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Tech updates

Windows Server 2019 or the new Azure Stack HCI, which is a better fit for your IT needs?

A lot of customers will ask themselves the question whether Windows Server 2019 or Azure Stack HCI is a better fit for their IT needs. Both Windows Server 2019 and Azure Stack HCI provide the same high-quality user experience with a clear roadmap of new releases. Windows Server is the foundation of nearly every Azure product, and all the features you value continue to be supported in Windows Server. Azure Stack HCI is a hyper-converged cluster solution that runs virtualized Windows and Linux workloads in a hybrid on-premise environment. Azure Stack HCI's original offer was based on Windows Server and used the traditional Windows Server licensing model. Today, Azure Stack HCI has its own operating system and subscription-based licensing model. Azure Stack HCI is the way to go to deploy HCI on-premise, using Microsoft-validated hardware from our partners.

The following chart describes some of the differences between Windows Server and Azure Stack HCI.

When should I use Windows Server?

Windows Server is a highly versatile, multi-purpose operating system, with dozens of roles and hundreds of features (including guest rights). The latest version of Windows Server has been specifically designed to bridge on-premise and the cloud, and to help you benefit from cloud computing on your terms. Azure Stack HCI, however, doesn’t include guest rights and is intended to be used for a modern, hyper-converged architecture.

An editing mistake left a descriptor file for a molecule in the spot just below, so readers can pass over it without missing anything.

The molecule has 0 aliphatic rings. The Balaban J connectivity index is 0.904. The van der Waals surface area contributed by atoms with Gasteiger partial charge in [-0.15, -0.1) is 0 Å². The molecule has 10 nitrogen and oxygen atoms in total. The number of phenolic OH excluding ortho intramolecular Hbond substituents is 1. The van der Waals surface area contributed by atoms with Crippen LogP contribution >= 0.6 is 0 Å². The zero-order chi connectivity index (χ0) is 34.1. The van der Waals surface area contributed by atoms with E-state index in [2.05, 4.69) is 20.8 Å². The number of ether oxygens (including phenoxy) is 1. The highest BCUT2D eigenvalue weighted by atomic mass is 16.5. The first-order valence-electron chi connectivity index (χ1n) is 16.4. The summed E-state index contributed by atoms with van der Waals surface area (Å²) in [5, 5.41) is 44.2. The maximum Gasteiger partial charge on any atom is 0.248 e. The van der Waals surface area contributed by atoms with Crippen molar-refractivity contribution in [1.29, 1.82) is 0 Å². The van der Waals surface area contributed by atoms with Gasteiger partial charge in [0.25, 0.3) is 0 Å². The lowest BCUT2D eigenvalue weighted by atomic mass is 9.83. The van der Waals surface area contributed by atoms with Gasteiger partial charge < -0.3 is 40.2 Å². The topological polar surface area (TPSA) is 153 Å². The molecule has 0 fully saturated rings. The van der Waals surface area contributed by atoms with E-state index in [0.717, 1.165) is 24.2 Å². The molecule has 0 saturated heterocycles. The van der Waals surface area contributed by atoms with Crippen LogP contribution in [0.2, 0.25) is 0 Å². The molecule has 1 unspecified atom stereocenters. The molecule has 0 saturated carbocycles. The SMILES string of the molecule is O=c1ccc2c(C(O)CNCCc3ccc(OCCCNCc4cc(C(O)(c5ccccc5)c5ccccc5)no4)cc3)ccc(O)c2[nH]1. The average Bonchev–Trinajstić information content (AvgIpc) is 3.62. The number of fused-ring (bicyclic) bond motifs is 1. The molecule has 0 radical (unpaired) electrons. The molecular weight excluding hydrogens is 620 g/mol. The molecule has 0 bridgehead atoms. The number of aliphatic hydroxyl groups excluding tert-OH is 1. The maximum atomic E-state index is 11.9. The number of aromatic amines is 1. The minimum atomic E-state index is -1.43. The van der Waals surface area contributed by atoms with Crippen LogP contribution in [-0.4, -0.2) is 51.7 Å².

Use Windows Server to run VMs or for bare metal installations containing all traditional server roles, including Active Directory, file services, DNS, DHCP, Internet Information Services (IIS), container host/guest, SQL Server, Exchange Server, Host Guardian Service (HGS) and many more. Choose between three different versions: GUI, GUI-Less or Nano release. Licensing is core-based and available in three flavors: Datacenter, Standard and Essentials (server license, not core-based). Management of your Windows Server can be done via Windows Admin Center. Windows Admin Center gives you full control over all aspects of your server infrastructure and is particularly useful for managing servers on private networks that are not connected to the Internet.

When to use Azure Stack HCI?

Use Azure Stack HCI to run VMs on-premise, possibly stretched across two sites and with connections to Azure hybrid services. It’s an easy way to modernize and secure your data centers and branch offices, achieve industry-best performance for SQL Server databases and run virtual desktops on-premise for low latency and data sovereignty. You can use Azure Stack HCI to virtualize classic enterprise apps, like Exchange, SharePoint and SQL Server. Azure Stack HCI enables you to virtualize Windows Server roles, such as File Server, DNS, DHCP, IIS and AD, which includes unrestricted access to all Hyper-V features, like Shielded VMs. Azure Stack HCI is a software-defined infrastructure that replaces aging storage arrays or network appliances, without making major changes to your IT environment. Built-in Hyper-V, Storage Spaces Direct (S2D), and Software-Defined Networking (SDN) are directly accessible and manageable.